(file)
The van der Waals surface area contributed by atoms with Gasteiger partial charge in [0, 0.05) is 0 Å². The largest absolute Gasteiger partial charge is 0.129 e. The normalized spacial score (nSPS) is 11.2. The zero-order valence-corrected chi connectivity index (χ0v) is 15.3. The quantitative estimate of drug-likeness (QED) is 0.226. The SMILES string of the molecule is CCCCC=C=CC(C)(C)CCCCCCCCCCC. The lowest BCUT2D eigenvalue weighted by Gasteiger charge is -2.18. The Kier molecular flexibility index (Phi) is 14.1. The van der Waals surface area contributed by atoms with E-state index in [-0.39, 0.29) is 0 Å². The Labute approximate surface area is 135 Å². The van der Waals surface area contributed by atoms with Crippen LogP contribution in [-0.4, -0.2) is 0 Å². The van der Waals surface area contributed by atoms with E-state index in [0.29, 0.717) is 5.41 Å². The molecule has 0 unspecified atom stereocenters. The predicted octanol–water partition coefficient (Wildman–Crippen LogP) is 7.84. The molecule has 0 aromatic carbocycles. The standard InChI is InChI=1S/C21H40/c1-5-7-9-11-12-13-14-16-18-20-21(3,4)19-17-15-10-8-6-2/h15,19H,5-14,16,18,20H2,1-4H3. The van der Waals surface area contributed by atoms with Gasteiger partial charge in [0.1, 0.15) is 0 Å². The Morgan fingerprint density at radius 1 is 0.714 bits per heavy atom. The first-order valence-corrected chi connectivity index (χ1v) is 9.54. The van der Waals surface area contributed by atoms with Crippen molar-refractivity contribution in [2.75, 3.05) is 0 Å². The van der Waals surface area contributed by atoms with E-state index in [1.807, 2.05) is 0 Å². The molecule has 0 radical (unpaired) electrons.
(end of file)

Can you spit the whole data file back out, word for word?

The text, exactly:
The van der Waals surface area contributed by atoms with Gasteiger partial charge in [0, 0.05) is 0 Å². The largest absolute Gasteiger partial charge is 0.129 e. The normalized spacial score (nSPS) is 11.2. The zero-order valence-corrected chi connectivity index (χ0v) is 15.3. The quantitative estimate of drug-likeness (QED) is 0.226. The SMILES string of the molecule is CCCCC=C=CC(C)(C)CCCCCCCCCCC. The lowest BCUT2D eigenvalue weighted by Gasteiger charge is -2.18. The Kier molecular flexibility index (Phi) is 14.1. The van der Waals surface area contributed by atoms with E-state index in [-0.39, 0.29) is 0 Å². The Labute approximate surface area is 135 Å². The van der Waals surface area contributed by atoms with Crippen LogP contribution in [-0.4, -0.2) is 0 Å². The van der Waals surface area contributed by atoms with E-state index in [0.29, 0.717) is 5.41 Å². The molecule has 0 unspecified atom stereocenters. The predicted octanol–water partition coefficient (Wildman–Crippen LogP) is 7.84. The molecule has 0 aromatic carbocycles. The standard InChI is InChI=1S/C21H40/c1-5-7-9-11-12-13-14-16-18-20-21(3,4)19-17-15-10-8-6-2/h15,19H,5-14,16,18,20H2,1-4H3. The van der Waals surface area contributed by atoms with Gasteiger partial charge in [0.1, 0.15) is 0 Å². The Morgan fingerprint density at radius 1 is 0.714 bits per heavy atom. The first-order valence-corrected chi connectivity index (χ1v) is 9.54. The van der Waals surface area contributed by atoms with Crippen molar-refractivity contribution in [2.75, 3.05) is 0 Å². The van der Waals surface area contributed by atoms with E-state index in [1.807, 2.05) is 0 Å². The molecule has 0 radical (unpaired) electrons.